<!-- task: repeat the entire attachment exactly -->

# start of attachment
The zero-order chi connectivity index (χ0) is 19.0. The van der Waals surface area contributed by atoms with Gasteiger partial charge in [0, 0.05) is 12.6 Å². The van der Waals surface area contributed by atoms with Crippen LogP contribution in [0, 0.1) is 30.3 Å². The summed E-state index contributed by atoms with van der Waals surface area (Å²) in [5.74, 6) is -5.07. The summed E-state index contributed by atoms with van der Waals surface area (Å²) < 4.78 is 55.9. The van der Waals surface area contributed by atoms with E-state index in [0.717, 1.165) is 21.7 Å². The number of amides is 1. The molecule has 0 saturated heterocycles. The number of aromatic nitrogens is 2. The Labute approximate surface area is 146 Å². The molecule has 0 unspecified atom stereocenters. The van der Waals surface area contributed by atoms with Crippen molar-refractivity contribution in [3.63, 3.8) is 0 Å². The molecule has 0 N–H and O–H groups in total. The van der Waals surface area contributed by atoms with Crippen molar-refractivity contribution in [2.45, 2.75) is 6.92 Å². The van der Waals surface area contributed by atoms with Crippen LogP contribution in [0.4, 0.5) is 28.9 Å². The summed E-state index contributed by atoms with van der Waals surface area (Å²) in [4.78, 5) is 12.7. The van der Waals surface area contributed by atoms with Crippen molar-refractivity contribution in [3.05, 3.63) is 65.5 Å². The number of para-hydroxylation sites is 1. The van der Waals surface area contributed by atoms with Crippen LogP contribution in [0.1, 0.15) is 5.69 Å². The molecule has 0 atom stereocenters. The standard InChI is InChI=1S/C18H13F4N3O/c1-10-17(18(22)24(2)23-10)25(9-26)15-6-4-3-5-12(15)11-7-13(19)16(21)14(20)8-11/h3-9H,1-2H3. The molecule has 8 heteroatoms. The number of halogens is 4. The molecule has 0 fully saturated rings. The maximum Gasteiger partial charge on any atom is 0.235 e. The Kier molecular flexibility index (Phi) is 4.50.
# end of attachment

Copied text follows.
The zero-order chi connectivity index (χ0) is 19.0. The van der Waals surface area contributed by atoms with Gasteiger partial charge in [0, 0.05) is 12.6 Å². The van der Waals surface area contributed by atoms with Crippen LogP contribution in [0, 0.1) is 30.3 Å². The summed E-state index contributed by atoms with van der Waals surface area (Å²) in [5.74, 6) is -5.07. The summed E-state index contributed by atoms with van der Waals surface area (Å²) < 4.78 is 55.9. The van der Waals surface area contributed by atoms with E-state index in [0.717, 1.165) is 21.7 Å². The number of amides is 1. The molecule has 0 saturated heterocycles. The number of aromatic nitrogens is 2. The Labute approximate surface area is 146 Å². The molecule has 0 unspecified atom stereocenters. The van der Waals surface area contributed by atoms with Crippen molar-refractivity contribution in [3.63, 3.8) is 0 Å². The molecule has 0 N–H and O–H groups in total. The van der Waals surface area contributed by atoms with Crippen molar-refractivity contribution in [2.45, 2.75) is 6.92 Å². The van der Waals surface area contributed by atoms with Crippen LogP contribution in [0.4, 0.5) is 28.9 Å². The summed E-state index contributed by atoms with van der Waals surface area (Å²) in [4.78, 5) is 12.7. The van der Waals surface area contributed by atoms with Crippen molar-refractivity contribution in [3.05, 3.63) is 65.5 Å². The number of para-hydroxylation sites is 1. The van der Waals surface area contributed by atoms with Crippen LogP contribution in [0.1, 0.15) is 5.69 Å². The molecule has 0 atom stereocenters. The standard InChI is InChI=1S/C18H13F4N3O/c1-10-17(18(22)24(2)23-10)25(9-26)15-6-4-3-5-12(15)11-7-13(19)16(21)14(20)8-11/h3-9H,1-2H3. The molecule has 8 heteroatoms. The number of halogens is 4. The molecule has 0 fully saturated rings. The maximum Gasteiger partial charge on any atom is 0.235 e. The Kier molecular flexibility index (Phi) is 4.50.